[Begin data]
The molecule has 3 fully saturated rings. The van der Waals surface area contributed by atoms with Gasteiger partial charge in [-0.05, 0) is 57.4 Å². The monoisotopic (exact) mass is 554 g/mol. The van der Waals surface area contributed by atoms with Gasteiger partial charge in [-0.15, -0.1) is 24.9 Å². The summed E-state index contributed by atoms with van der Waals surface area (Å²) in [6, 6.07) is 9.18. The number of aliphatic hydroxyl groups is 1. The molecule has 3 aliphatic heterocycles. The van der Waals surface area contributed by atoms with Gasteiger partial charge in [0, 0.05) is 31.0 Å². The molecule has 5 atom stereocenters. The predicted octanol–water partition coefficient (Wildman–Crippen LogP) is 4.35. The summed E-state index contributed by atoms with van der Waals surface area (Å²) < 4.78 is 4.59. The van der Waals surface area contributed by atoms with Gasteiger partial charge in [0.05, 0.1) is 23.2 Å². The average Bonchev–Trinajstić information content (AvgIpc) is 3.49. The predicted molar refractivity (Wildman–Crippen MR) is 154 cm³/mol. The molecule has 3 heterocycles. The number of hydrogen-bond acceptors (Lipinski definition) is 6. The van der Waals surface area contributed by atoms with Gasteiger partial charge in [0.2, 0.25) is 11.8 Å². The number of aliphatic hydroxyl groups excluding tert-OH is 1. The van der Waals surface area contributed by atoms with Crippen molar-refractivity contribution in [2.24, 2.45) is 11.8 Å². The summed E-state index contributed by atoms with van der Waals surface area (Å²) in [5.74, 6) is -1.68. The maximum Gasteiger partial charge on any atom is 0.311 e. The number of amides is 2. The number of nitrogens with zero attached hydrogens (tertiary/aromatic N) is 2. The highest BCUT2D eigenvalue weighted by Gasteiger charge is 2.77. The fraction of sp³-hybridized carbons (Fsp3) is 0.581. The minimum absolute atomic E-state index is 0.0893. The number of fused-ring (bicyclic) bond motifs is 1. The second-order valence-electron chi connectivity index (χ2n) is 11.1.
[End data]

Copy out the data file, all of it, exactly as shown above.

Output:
The molecule has 3 fully saturated rings. The van der Waals surface area contributed by atoms with Gasteiger partial charge in [-0.05, 0) is 57.4 Å². The monoisotopic (exact) mass is 554 g/mol. The van der Waals surface area contributed by atoms with Gasteiger partial charge in [-0.15, -0.1) is 24.9 Å². The summed E-state index contributed by atoms with van der Waals surface area (Å²) in [6, 6.07) is 9.18. The number of aliphatic hydroxyl groups is 1. The molecule has 3 aliphatic heterocycles. The van der Waals surface area contributed by atoms with Gasteiger partial charge in [0, 0.05) is 31.0 Å². The molecule has 5 atom stereocenters. The predicted octanol–water partition coefficient (Wildman–Crippen LogP) is 4.35. The summed E-state index contributed by atoms with van der Waals surface area (Å²) < 4.78 is 4.59. The van der Waals surface area contributed by atoms with Gasteiger partial charge in [0.05, 0.1) is 23.2 Å². The average Bonchev–Trinajstić information content (AvgIpc) is 3.49. The predicted molar refractivity (Wildman–Crippen MR) is 154 cm³/mol. The molecule has 3 heterocycles. The number of hydrogen-bond acceptors (Lipinski definition) is 6. The van der Waals surface area contributed by atoms with Gasteiger partial charge in [0.2, 0.25) is 11.8 Å². The number of aliphatic hydroxyl groups excluding tert-OH is 1. The van der Waals surface area contributed by atoms with Crippen molar-refractivity contribution in [2.24, 2.45) is 11.8 Å². The summed E-state index contributed by atoms with van der Waals surface area (Å²) in [5.74, 6) is -1.68. The maximum Gasteiger partial charge on any atom is 0.311 e. The number of amides is 2. The number of nitrogens with zero attached hydrogens (tertiary/aromatic N) is 2. The highest BCUT2D eigenvalue weighted by Gasteiger charge is 2.77. The fraction of sp³-hybridized carbons (Fsp3) is 0.581. The minimum absolute atomic E-state index is 0.0893. The number of fused-ring (bicyclic) bond motifs is 1. The second-order valence-electron chi connectivity index (χ2n) is 11.1.